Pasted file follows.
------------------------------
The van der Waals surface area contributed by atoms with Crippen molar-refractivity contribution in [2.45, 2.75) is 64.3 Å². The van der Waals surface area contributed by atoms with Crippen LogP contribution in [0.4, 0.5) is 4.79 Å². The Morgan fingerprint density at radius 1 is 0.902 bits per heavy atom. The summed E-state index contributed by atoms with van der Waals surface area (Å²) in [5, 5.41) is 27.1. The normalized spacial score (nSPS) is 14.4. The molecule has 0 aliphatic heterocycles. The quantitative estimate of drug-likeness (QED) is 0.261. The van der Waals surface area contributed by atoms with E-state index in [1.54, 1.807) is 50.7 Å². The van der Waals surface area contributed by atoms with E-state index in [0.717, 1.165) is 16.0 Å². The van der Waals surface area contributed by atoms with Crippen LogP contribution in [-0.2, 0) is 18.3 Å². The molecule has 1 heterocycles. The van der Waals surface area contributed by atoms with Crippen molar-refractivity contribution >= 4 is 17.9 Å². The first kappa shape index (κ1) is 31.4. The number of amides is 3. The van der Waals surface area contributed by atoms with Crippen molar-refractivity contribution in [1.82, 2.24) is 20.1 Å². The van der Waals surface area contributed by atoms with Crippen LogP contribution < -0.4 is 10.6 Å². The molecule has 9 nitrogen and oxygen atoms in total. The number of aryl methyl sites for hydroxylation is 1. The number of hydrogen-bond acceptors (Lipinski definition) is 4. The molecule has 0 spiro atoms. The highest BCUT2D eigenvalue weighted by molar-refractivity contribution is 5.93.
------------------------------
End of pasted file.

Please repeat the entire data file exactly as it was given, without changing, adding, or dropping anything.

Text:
The van der Waals surface area contributed by atoms with Crippen molar-refractivity contribution in [2.45, 2.75) is 64.3 Å². The van der Waals surface area contributed by atoms with Crippen LogP contribution in [0.4, 0.5) is 4.79 Å². The Morgan fingerprint density at radius 1 is 0.902 bits per heavy atom. The summed E-state index contributed by atoms with van der Waals surface area (Å²) in [5, 5.41) is 27.1. The normalized spacial score (nSPS) is 14.4. The molecule has 0 aliphatic heterocycles. The quantitative estimate of drug-likeness (QED) is 0.261. The van der Waals surface area contributed by atoms with E-state index in [1.54, 1.807) is 50.7 Å². The van der Waals surface area contributed by atoms with E-state index in [0.717, 1.165) is 16.0 Å². The van der Waals surface area contributed by atoms with Crippen LogP contribution in [-0.2, 0) is 18.3 Å². The molecule has 1 heterocycles. The van der Waals surface area contributed by atoms with Crippen molar-refractivity contribution >= 4 is 17.9 Å². The first kappa shape index (κ1) is 31.4. The number of amides is 3. The van der Waals surface area contributed by atoms with Crippen molar-refractivity contribution in [1.82, 2.24) is 20.1 Å². The van der Waals surface area contributed by atoms with Crippen LogP contribution < -0.4 is 10.6 Å². The molecule has 9 nitrogen and oxygen atoms in total. The number of aryl methyl sites for hydroxylation is 1. The number of hydrogen-bond acceptors (Lipinski definition) is 4. The molecule has 0 spiro atoms. The highest BCUT2D eigenvalue weighted by molar-refractivity contribution is 5.93.